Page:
• It is built among many other historically significant structures with the likes of , The Juma Masjid Mosque, The Emmanuel Cathedral, The Early Morning Market and the Ghandi library to name but a few, and sites that were involved in the struggle that formed part of the building blocks of making south Africa a free and fair democracy.
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Afro-Oriental Culture

Afro-Oriental Culture

The Victoria Street Market is an indoor bazaar (locally called a flea market) that remains a hub of activity throughout the year. It offers everything from Indian spices and incenses, to fresh fruits and vegetables, fabrics, ceramics, and arts and crafts. When you enter the multi-coloured building, you’re immediately hit with an assortment of smells: a mixture of curries and incense wafting through the air with the catcall of vendors urging tourists to “come in, and just have a look”. The top floor is popular with international visitors due to the collection of souvenirs, jewellery, fabrics, and crafts.

The market was started in the 1980s to replaced the 1910 Indian marketplace that was destroyed in a fire in 1978. It was opened by Dr Anton Rupert on 24 July 1990, and is one of Durban’s most recognizable pieces of architecture with 11 colourful domes modelled on Indian construction. This is hardly surprising when you consider Durban has the highest Indian population outside of India.

This market is highly recommended for those hoping to experience Durban’s rich Afro-Oriental culture, and with more than 170 stalls, there’s definitely something for everyone! Its the perfect place to pick up some souvenirs for home…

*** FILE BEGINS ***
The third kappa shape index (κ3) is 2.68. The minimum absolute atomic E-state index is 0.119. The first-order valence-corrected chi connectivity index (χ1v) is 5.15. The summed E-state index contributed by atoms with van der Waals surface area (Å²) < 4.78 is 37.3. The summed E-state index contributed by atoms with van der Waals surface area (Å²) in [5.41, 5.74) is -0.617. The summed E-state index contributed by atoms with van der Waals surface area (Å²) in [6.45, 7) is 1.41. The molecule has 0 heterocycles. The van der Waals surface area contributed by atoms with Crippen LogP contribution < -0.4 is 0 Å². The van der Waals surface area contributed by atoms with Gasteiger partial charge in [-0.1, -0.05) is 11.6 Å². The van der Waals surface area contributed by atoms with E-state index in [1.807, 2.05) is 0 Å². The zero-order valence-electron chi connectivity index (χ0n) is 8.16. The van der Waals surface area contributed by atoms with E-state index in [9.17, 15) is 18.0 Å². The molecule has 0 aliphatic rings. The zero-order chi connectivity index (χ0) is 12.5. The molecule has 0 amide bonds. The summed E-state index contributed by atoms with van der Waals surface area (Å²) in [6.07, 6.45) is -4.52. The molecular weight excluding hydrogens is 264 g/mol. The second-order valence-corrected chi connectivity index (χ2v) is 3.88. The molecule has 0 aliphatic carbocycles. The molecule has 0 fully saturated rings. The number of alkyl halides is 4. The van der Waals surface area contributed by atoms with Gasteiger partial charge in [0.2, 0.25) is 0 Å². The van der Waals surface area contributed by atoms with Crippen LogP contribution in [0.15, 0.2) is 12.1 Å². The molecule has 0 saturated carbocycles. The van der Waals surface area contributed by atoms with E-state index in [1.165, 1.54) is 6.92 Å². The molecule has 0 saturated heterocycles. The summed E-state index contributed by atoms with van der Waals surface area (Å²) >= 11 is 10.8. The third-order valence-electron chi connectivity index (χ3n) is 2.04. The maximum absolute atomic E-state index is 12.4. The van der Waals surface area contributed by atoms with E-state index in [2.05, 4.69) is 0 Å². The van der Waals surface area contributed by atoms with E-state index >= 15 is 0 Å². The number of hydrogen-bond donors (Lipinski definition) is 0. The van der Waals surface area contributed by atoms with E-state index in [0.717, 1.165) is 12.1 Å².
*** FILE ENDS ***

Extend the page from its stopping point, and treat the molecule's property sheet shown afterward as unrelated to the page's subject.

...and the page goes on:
Source: https://www.travelground.com/attractions/victoria-street-market

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Amandla – The Liberation Heritage of Durban

Amandla – The Liberation Heritage of Durban

The Victoria Street Market has a rich history that reflects the struggles of a poor community striving for their own identity alongside a strong need to survive economically. The market was founded by ex-indentured labourers who created their own employment as market garden farmers. Initially the grounds of Grey Street mosque were used to trade, but as the number of traders grew they moved onto the streets. Traders paid a daily rental fee to the Durban Council for their commercial space, and were forced to sleep on the pavements due to the high cost of travelling home. A typical market day started at 4am and ended at 6pm, but farmers set up their stalls at 2am. Trading was done in the open, exposed to the elements, and without access to sanitation or toilets. In 1910 the municipality built a covered market in Victoria Street for Indian traders. It was known as the Top Market or Squatter Market and traders sold a variety of goods including groceries, fish, spices and crafts. Conflict occurred between “squatters” who traded outside on the pavements and stall holders, who paid rental inside the building. The community was united in opposition against any attempts to move the market, particularly from 1968 when a new freeway was under construction. The old market was destroyed by a fire that began under mysterious circumstances on 16 March 1973, which many traders regarded as an act of sabotage. The new building was opened on 23 July 1990.